[24] The elevated CH4 mixing ratios are also apparent in Figure 6a, which shows the average upper tropospheric distribution over Africa on a 5° × 5° grid, derived from the CARIBIC measurements in winter 2010/2011. Over tropical Africa, CH4 mixing ratios are higher than over the Sahara and over Southern Africa by about 30–40 ppb, similar to the range of 20 ppb to 50 ppb observed by the AIRS satellite instrument. Figure 6b (third panel) repeats the latitudinal profile of CH4between 30°S and 30°N, but here showing values only for December 2010. The highest values are measured around the equator, where also carbon monoxide (CO) mixing ratios, measured in-flight with an ultraviolet fluorescence instrument at a time resolution of 1 s [Scharffe et al., 2012], are elevated. For individual months, the position of the maximum follows the latitudinal shift in upper tropospheric wind patterns, related to the location of the ITCZ and the meandering of the westerly jet. According to air mass back trajectories, the upper tropospheric maximum results from surface emissions in Central Africa north and south of the equator, subsequently subject to rapid convective vertical transport. This is corroborated by the ACTM simulation.

Figure 6.

(a) Spatial distribution of upper tropospheric CH4 mixing ratios measured during flights over Africa between November 2010 and March 2011. The grid resolution is 5° × 5°. (b) Mixing ratios as a function of latitude for CH4, C2H6, and C2H2 (colored symbols) compared to CO (gray lines) for December 2010.

[25] In addition to CH4, concomitant measurements of ethane (C2H6) and acetylene (C2H2) are available from the air samples [Baker et al., 2010]. These are plotted in the first and second panel of Figure 6b, both showing a similar behavior with latitude as CH4and CO. While the two non-methane hydrocarbons exhibit a tight correlation with CO (r2 = 0.88 for C2H6 and r2 = 0.86 for C2H2), this relation is weaker for CH4 (r2 = 0.64). The slope of the regression line between two trace gases represents a measure of their enhancements relative to background levels, which can be interpreted as an emission ratio [Andreae and Merlet, 2001]. From an orthogonal regression based on 172 samples collected between 30°S and 30°N in the period November 2010 through March 2011, a slope of 7.0 ± 0.2 ppt/ppb is obtained for C2H6 versus CO and 3.1 ± 0.1 ppt/ppb for C2H2 versus CO. Both these values fall within the emission ratios reported for open biomass burning, which range from 4.59 ppt/ppb for grassland burning to 10.77 ppt/ppb for tropical forest burning for C2H6 (4.80 ppt/ppb and 2.17 ppt/ppb for C2H2) [Andreae and Merlet, 2001]. For methane, the slope of the regression line is 0.41 ± 0.02 ppb/ppb, higher than the maximum value of 0.11 ppb/ppb which would be expected for biomass burning (only considering samples collected between 20°S and 20°N we obtain r2 = 0.81 and 0.47 ± 0.03 ppb/ppb for CH4, r2 = 0.87 and 7.8 ± 0.3 ppt/ppb for C2H6, and r2 = 0.84 and 3.5 ± 0.1 ppt/ppb for C2H2).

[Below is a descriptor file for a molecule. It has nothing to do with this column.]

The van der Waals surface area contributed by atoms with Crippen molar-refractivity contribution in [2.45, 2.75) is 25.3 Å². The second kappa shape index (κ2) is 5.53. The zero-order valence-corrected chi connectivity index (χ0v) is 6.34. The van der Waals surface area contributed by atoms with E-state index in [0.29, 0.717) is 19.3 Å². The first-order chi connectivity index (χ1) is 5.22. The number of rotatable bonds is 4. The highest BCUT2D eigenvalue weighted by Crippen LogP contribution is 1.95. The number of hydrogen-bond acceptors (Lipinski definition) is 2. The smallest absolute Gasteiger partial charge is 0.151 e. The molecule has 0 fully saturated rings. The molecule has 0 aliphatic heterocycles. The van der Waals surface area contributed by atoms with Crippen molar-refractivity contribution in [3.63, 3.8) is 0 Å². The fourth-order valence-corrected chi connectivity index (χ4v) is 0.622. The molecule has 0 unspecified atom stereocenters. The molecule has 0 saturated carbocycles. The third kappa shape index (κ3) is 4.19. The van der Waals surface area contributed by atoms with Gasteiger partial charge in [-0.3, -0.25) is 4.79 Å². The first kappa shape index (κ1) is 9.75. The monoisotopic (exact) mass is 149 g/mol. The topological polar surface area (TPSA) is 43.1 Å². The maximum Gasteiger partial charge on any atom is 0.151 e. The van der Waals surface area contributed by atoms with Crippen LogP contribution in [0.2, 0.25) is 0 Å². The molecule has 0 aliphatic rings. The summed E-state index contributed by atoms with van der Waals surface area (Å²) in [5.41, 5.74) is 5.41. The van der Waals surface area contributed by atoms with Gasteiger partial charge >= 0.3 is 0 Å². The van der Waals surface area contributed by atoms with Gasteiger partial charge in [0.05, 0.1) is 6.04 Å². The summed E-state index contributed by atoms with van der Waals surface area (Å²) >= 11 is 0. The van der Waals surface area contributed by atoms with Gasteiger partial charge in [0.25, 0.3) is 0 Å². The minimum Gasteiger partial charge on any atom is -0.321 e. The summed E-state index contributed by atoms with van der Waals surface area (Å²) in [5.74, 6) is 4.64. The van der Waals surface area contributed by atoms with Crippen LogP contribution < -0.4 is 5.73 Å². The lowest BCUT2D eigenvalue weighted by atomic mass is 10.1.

[26] While the elevated levels of C2H6 and C2H2 can thus be explained as to originate from biomass burning, the above ratios indicate that part of the observed CH4 is emitted from other sources which do not emit C2H6 and C2H2. CH4 and C2H6 are both emitted from combustion sources, but only CH4 is a product of biogenic sources, such as wetlands which are known to be a strong source of methane in Africa [Bloom et al., 2010]. In boreal winter, when the CARIBIC flights took place, fire activity is highest north of the equator [Roberts et al., 2009]. In contrast, wetland emissions are likely to be dominant in southern Africa, where the ITCZ is located at this time.

[27] Looking at the individual flight months, the regression slope of CH4 versus CO decreases from December to March from 0.58 ± 0.06 ppb/ppb to 0.38 ± 0.03 ppb/ppb (for November, a smaller number of samples is available and not all correlations are statistically significant). Conversely, the regression slope for C2H6 versus CO increases. Correlating CH4 and C2H6, the regression slope decreases over these months from 0.10 ± 0.01 ppb/ppt to 0.05 ± 0.01 ppb/ppb. In a previous study, these relationships between CH4, C2H6 and CO were applied to CARIBIC data from the flights to India to derive emission estimates for total and biogenic CH4 from the Asian monsoon region, where more CH4 relative to C2H6 was related to biogenic sources [Baker et al., 2012]. Relating mixing ratios of CH4 and C2H6 over Africa yields a value of 103 ± 9 ppb/ppb in December and 87 ± 3 ppb/ppb, similar to the value of 91 ± 9 ppb/ppb that was measured over India at the beginning of the monsoon season. In March, with a mixing ratio of 47 ± 4 ppb/ppb, less CH4 is measured relative to C2H6. This shows that the relative importance of biogenic sources is highest in December and decreases through March, when the rainy season in southern Africa ends, but still the high CH4 to CO ratio of 0.38 ± 0.03 ppb/ppb compared to literature values for biomass burning implies a contribution from biogenic sources.

4.3. Seasonal Variation Over Asia

[28] The comparison of latitudinal distributions in summer and winter above showed that the seasonality of upper tropospheric CH4 mixing ratios is regionally different, although the distinction of only two seasons does not reveal a complete picture of the seasonal cycle. Boxes in Figure 2 mark some regions of interest in tropical Asia: India south of the Himalayas (10–35°N, 50–80°E), southeast China east of the Tibetan Plateau (20–35°N, 100–115°E), and the South China Sea (15–25°N, 115–125°E), the latter comprising flights between Guangzhou (China) and Manila (Philippines), flying almost exclusively over the sea. For these three regions, CARIBIC CH4 data cover all seasons well so that the annual cycle can be derived. The choice of regional boundaries, which are also listed in Table 2, is largely motivated by the CARIBIC flight destinations and flight tracks to distinguish different meteorological regimes. For the CONTRAIL flights between Japan and Australia a fourth region over the western Pacific is defined (25–35°N, 135–155°E).